There was a day that you could go to the pub, drink your fill, talk utter nonsense about politics and politicians, pretend you were an expert about sport and motorcycle maintenance and burp loudly. That was it. A great night.
Everyone promished each other to shee them at the shame time tomorrow and then everyone shtaggered home. Life was simpler back then.
Then over the horizon came a dark threat to that way of life and things began to slowly change. Everything is smart and there is a computer chip in everything – computers, laptops, tablets and smartphones. Even in my dog.
When my cailleach and I were in Inverness the other week, we went to a pub that claimed to do a fine scoff. We sat at a table deciding whether to order fish and chips, pie and chips or curry and rice, also available with chips.
“We had to download an app and order using that”
You can also get the so-called jumbo portion of fries which is really just chips with, er, more chips. We also decided we would have a wee drinkie-poo but in glasses with no chips out of them, obviously.
That’s when we noticed that we could get fast service and table service if we followed a wee procedure explained at the foot of the menu. We had to download an app and order using that.
What a load of nonsense, we thought. This will be like the free wifi promised in certain Stornoway establishments. The log-in will take all night and the speed will be so dire that it will all be a complete and utter waste of time.
However, rather than risk living up to the Luddite tendencies of our age range, we decided to give it a go.
Hey, look at us. We’re so cool using the very latest technology to do really complicated tasks – like ordering a bevvy.
But the iOS application – see, I know all the techno buzzwords although why they have to keep mentioning the Isles of Scilly I’ll never know – downloaded quickly from the iTunes app store – whoosh. The app rapidly opened – whoosh. We were able to order banger, chips and stuff like pancakes and ice cream, and two red wines to come to table 54 – whoosh.
Within a very few minutes a polite waiter with a smile as wide as Academy Street dashed over with our supper – whoosh. He said if we wanted more just to “app him”. And then he was off – whoosh.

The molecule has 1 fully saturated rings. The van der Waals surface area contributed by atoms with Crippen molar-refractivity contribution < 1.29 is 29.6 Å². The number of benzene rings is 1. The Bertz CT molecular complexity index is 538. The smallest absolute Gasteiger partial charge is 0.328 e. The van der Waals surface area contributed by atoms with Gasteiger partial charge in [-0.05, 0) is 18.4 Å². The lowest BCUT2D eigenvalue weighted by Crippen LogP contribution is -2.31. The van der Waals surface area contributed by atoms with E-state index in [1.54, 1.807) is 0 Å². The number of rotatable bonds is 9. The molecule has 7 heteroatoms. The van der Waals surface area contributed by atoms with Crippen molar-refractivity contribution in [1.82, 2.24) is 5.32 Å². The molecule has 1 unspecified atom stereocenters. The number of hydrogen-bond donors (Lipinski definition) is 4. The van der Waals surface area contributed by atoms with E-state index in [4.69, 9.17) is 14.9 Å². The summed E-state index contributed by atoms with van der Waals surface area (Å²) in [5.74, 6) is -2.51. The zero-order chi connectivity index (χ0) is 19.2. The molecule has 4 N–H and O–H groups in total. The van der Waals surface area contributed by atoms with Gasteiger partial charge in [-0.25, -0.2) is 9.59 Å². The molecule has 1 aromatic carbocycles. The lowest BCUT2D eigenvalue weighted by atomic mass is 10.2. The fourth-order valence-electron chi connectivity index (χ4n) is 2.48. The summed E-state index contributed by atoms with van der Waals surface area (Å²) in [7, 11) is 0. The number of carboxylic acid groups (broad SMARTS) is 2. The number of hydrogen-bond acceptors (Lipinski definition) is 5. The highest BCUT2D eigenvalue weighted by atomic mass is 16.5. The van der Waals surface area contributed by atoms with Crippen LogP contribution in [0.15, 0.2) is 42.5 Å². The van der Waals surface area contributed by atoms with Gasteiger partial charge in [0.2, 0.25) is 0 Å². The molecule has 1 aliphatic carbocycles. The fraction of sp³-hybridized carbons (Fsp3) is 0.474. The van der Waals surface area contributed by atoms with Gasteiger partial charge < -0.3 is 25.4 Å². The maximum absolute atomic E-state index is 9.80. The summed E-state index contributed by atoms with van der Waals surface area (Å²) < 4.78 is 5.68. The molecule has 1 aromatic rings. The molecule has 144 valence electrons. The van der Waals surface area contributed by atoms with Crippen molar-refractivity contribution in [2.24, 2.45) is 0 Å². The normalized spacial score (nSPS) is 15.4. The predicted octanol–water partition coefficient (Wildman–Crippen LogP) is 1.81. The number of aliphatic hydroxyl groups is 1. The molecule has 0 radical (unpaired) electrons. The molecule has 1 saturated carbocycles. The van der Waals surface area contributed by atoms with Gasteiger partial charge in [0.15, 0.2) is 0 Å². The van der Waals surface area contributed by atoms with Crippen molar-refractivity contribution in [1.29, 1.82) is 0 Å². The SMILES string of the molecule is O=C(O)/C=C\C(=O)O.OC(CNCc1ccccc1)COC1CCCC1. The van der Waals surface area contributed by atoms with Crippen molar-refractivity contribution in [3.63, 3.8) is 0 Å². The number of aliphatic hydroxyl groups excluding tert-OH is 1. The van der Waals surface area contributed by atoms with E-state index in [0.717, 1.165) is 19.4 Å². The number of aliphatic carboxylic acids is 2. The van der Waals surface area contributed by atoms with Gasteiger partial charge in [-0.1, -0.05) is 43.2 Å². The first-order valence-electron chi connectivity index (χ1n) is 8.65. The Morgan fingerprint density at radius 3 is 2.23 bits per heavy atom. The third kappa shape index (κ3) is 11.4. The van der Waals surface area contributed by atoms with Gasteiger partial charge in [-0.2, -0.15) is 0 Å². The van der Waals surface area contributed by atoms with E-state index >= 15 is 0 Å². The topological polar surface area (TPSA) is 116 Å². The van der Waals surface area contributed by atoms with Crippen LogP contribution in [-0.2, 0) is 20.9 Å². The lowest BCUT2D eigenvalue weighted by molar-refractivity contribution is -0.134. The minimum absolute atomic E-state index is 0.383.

And, do you know what, we did order again – of course, we blinking well did.
After all that, I had to go to the smallest room a few times – whoosh, whoosh, whoosh.
After all, what is the world coming to when you have use your phone to get your pub order taken?
Actually, that was not the case. We had the choice to order from the bar or use the app.
If I wanted to stand at the bar waiting my turn and being jostled by boozy Tam and his mates who wanted to know who was this stranger who had encroached on the spot they had been rooted to for the last 10 years, I could have. If I’d wanted to fumble around in my pocket for the right money or wait while the staff found a bag of coins for change, I could have opted for all that.
What next? No cash, that’s what.
There is a pub down south already that doesn’t even accept cash, money, sponduliks, wonga, sovs, ponies, monkeys or even the occasional 10 bob. You cannot even pay for your dram with a wing, which as everyone knows was the Olde Stornoway term for a penny.
It is The Boot in Suffolk where they only accept card payments. You do not have to have the right money, you do not have to wait for your change, you don’t get change to buy a raffle and it is all done with a simple contactless wave of the wrist. Whoosh.
While we were in that pub in Inverness, Mrs X was being pestered by a tipsy retired gentleman who tried to impress by telling her he was a lover of fine things – especially whisky that has been carefully laid down and women that are, well, just women.
“Ye might not think it, like, but ah’m a wee bit of a conneeshoor of both women and whisky. See youse, ma dahling, youse are like a fine whisky – very smooth and a fine vintage tae,” he whispered to her after I had whooshed off to the loo.
>> Keep up to date with the latest news with The P&J newsletter
She was getting right fed up of him so she replied: “What a coincidence, Tam. Because I like my whisky just as I like my men too.”
His ears immediately pricked up and he puffed out his chest. “Really? Is that because you like men who are well-matured, strong and fae the north of Scotland, aye?”
She goes: “No, cove. It’s because I would put some of them in a barrel for a few years with very little oxygen.”
Whoosh, and Tam was gone.